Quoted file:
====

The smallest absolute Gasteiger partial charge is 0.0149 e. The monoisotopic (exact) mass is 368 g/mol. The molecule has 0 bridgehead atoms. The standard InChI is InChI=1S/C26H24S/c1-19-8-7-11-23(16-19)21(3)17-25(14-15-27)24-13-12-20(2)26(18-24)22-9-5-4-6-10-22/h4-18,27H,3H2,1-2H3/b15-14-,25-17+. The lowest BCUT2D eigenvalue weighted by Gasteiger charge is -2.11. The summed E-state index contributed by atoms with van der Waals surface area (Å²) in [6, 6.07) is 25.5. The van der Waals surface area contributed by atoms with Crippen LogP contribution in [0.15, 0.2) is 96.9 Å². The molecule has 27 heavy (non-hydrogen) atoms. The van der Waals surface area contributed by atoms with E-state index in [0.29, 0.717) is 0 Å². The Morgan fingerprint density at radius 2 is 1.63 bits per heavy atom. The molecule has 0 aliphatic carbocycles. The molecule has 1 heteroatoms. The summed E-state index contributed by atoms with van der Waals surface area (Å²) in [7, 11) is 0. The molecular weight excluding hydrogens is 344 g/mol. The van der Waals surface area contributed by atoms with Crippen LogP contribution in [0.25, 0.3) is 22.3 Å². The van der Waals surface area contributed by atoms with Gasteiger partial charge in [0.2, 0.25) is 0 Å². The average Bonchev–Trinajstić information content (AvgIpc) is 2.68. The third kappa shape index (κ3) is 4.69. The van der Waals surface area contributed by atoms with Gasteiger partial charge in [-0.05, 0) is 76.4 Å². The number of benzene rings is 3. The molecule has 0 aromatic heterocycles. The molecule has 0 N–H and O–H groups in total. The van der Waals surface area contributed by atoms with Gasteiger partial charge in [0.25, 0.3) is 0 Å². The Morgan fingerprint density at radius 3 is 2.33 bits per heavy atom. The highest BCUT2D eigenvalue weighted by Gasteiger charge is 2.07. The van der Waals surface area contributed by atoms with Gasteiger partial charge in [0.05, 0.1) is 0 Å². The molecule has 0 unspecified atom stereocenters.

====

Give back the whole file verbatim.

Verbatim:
The smallest absolute Gasteiger partial charge is 0.0149 e. The monoisotopic (exact) mass is 368 g/mol. The molecule has 0 bridgehead atoms. The standard InChI is InChI=1S/C26H24S/c1-19-8-7-11-23(16-19)21(3)17-25(14-15-27)24-13-12-20(2)26(18-24)22-9-5-4-6-10-22/h4-18,27H,3H2,1-2H3/b15-14-,25-17+. The lowest BCUT2D eigenvalue weighted by Gasteiger charge is -2.11. The summed E-state index contributed by atoms with van der Waals surface area (Å²) in [6, 6.07) is 25.5. The van der Waals surface area contributed by atoms with Crippen LogP contribution in [0.15, 0.2) is 96.9 Å². The molecule has 27 heavy (non-hydrogen) atoms. The van der Waals surface area contributed by atoms with E-state index in [0.29, 0.717) is 0 Å². The Morgan fingerprint density at radius 2 is 1.63 bits per heavy atom. The molecule has 0 aliphatic carbocycles. The molecule has 1 heteroatoms. The summed E-state index contributed by atoms with van der Waals surface area (Å²) in [7, 11) is 0. The molecular weight excluding hydrogens is 344 g/mol. The van der Waals surface area contributed by atoms with Crippen LogP contribution in [0.25, 0.3) is 22.3 Å². The van der Waals surface area contributed by atoms with Gasteiger partial charge in [0.2, 0.25) is 0 Å². The average Bonchev–Trinajstić information content (AvgIpc) is 2.68. The third kappa shape index (κ3) is 4.69. The van der Waals surface area contributed by atoms with Gasteiger partial charge in [-0.05, 0) is 76.4 Å². The number of benzene rings is 3. The molecule has 0 aromatic heterocycles. The molecule has 0 N–H and O–H groups in total. The van der Waals surface area contributed by atoms with Gasteiger partial charge in [0.25, 0.3) is 0 Å². The Morgan fingerprint density at radius 3 is 2.33 bits per heavy atom. The highest BCUT2D eigenvalue weighted by Gasteiger charge is 2.07. The van der Waals surface area contributed by atoms with Gasteiger partial charge in [0.05, 0.1) is 0 Å². The molecule has 0 unspecified atom stereocenters.